Zaza Kurds and Turkey’s policy of dividing the Kurds
A short time ago, Turkish Education Minister, Omer Dincer, in a special conference held by Bingol University made the following statement, "When we start the education of Zazaki this year we have regarded it as a version of Kurdish. In fact, the ones [Artuklu University academicians] who prepare the book [textbook for Kurdish elective classes] have thought in that way and we have relied on their proficiency. However, beginning from the next year, we will consider Zazaki a seperate language but not another version or dialect of Kurdish."
The claims of "Zazas are not Kurds" and "Zazaki is not Kurdish" which Turkey has tried to bring to the fore are not new. Anthropologist Martin van Bruinessen has described Turkey's policies in order to separate Kurmanji and Zaza from each other in his article, "the emergence, in the 1980s, of a Zaza nationalist movement that declared the Zazas to be an ancient nation that had always been different from the Kurds was to be welcomed and financially supported by certain circles in Turkey's intelligence establishment," he wrote.
The thesis of "Zazas are not Kurds" and "Zazaki is not Kurdish" were manufactured in Sweden and later on seen in Germany. It is known that some of the people suggesting "Zazas are not Kurds," are close to Turkish ultranationalists or Turkey's National Intelligence Organization (MIT) and are supported by ultranationalist factions. In the writings of those who support the thesis, they seem to defend the state and have an aggressive attitude toward Kurds and Kurdistan conflict, adding strength to the theory they work for the Turkish intelligence.
Turkish state within the framework of its Kurdish policies, wants to create new divisions within the Kurdish nation. The aim of this policy is to weaken Kurdish nationalism and provide a basis for fragmentation. In Turkey, the name "Kurdish" became mostly used for the Kurmanj Kurds, dominant in northern Kurdistan, and the Zaza Kurds were named as a separate nation. Right now, circles claiming that Zazas are not Kurds, finally made the Turkish Education Minister express their stance.
The pro-Kurdish Peace and Democracy Party (BDP) group deputy chairman and the deputy of Bingol, Idris Baluken, gave a parliamentary question demanding answer from Dincer who said "Zaza people are not Kurds" and "Zaza language is a distinct language." While denoting the descriptions of Dincer as "unscientific", he stated that it is another form of the assimilation policy that is has been applied to the Kurdish People for a hundred years. Baluken refers to the divide and rule policy which is played in terms of Zaza in this parliamentary question. The very basic question that Baluken want an answer from Dincer is that “Kurdish language consists of 'Kurmanj, Zaza, Soran, Gûran, Lur'. Although several scientific researches prove that Zaza language is a dialect of Kurdish language, what is the explanation of this situation that as a Minister of Education, you’re taking an unscientific language division used as political purposes as a basis?" Who are the Zaza Kurds? The Zaza Kurds, in different regions call themselves Kirmancs, Kirds, Dimili and Zazas and call the dialect they speak Kirmancki, Kirdki, Dimilki and Zazaki. This dialect, even though it has more vestiges of ancient languages than other dialects of Kurdish, is the dialect used most in writing.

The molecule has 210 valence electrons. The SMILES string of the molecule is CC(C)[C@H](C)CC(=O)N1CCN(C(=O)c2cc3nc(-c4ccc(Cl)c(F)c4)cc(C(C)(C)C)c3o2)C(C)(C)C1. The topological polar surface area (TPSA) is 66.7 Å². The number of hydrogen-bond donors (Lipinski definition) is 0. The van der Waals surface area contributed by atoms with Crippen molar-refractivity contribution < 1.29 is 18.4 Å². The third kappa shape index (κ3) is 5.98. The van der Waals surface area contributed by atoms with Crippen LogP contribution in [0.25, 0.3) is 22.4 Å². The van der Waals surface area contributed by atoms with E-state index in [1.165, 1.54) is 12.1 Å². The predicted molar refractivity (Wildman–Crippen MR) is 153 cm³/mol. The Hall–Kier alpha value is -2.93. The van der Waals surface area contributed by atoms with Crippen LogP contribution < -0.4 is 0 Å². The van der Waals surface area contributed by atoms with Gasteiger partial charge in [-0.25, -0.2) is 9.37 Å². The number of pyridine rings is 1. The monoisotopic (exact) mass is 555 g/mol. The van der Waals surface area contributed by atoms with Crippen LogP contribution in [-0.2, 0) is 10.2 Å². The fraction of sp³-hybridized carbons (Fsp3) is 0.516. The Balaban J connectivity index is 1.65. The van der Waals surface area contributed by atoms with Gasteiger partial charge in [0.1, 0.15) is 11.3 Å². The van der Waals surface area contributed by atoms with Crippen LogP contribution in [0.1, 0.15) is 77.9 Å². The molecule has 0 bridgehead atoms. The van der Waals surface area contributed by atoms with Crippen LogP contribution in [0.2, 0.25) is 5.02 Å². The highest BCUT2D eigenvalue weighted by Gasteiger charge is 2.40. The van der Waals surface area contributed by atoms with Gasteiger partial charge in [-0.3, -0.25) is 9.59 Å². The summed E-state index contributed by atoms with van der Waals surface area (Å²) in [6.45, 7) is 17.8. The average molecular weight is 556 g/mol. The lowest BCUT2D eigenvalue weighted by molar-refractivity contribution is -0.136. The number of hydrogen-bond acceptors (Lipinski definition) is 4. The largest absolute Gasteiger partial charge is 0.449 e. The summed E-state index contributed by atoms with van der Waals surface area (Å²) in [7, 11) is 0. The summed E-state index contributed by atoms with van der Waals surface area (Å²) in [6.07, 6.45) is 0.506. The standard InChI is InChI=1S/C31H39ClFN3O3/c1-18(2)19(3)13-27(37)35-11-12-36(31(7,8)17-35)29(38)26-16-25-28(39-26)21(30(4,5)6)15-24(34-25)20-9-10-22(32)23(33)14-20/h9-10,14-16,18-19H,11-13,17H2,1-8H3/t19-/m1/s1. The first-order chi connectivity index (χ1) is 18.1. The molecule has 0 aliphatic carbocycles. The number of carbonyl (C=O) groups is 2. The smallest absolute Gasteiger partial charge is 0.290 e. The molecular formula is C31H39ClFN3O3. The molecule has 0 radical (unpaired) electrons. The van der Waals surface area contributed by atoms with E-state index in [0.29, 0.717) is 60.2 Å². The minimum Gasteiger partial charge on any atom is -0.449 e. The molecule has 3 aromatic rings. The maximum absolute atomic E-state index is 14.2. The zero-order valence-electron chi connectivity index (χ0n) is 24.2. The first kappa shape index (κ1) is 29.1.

The Zaza Kurds are in a territorial area which is somewhat united, they are populous in 12 provinces in North Kurdistan. In Dêrsim (Tunceli) and Çewlig (Bingol) most of the population and in Diyarbakir, Xarpêt (Elazig) and Erzincan, the majority of the population, speak this dialect. In some provinces, the dialect is spoken in the border areas. The districts of Alduş in Semsûr (Adiyaman), Sêwreg in Ruha (Urfa), Motki in Bedlis are examples. In the provinces Mûş, Sêwas, Erzirom and Sêrt, the number of Zaza Kurds is low. A part from that, because of the war with the Kurdistan Workers' Party (PKK), the evacuation of villages, economic problems and other problems, Zaza Kurds have moved to predominantly Turkish areas.
Most refer to themselves as "Kird" or "Kirmanc" and almost all of the leading actors have taken a place in the Kurdish national movements. Zaza Kurds have participated in leading Kurdish rebellions and resistances, for in Bidlîs Mela Selîm Efendî Rebellion (1914), in the Qoçgirî Movement (1920), in the big Kurdish rebellion under the leadership of Xalit Beg of Cibran, prepared by the Azadî Organization and later expanded under the leadership of Seikh Said (1925), and the Dersim Resistance movement lead by Seyith Riza (1937-1938).
Because of the fact that everything about Kurdish identity and Kurds was banned from the establishment of the Turkish Republic to recent years, there are no solid numbers on the population of the Kurdish nation or of the population living within the administrative borders of the Turkish Republic. According to some researchers, it is estimated at some 3 to 3.5 million. This number, more or less, makes up one fourth of the Kurdish population living in northern Kurdistan.
In Turkey, because of the pressures and bans on Kurdish identity, for Kurdish (both Kurmanji and Zazaki dialects) writing to begin it waited until the 1970s. The first modern Zaza articles were published by Mehemed Malmîsanij a linguist, researcher and writer for Tirêj Magazine, which started in 1979 and had three editions published. Also, Vate Magazine, which published 39 editions after a softening of the political environment in Turkey and after Europe distributed its second edition from Istanbul.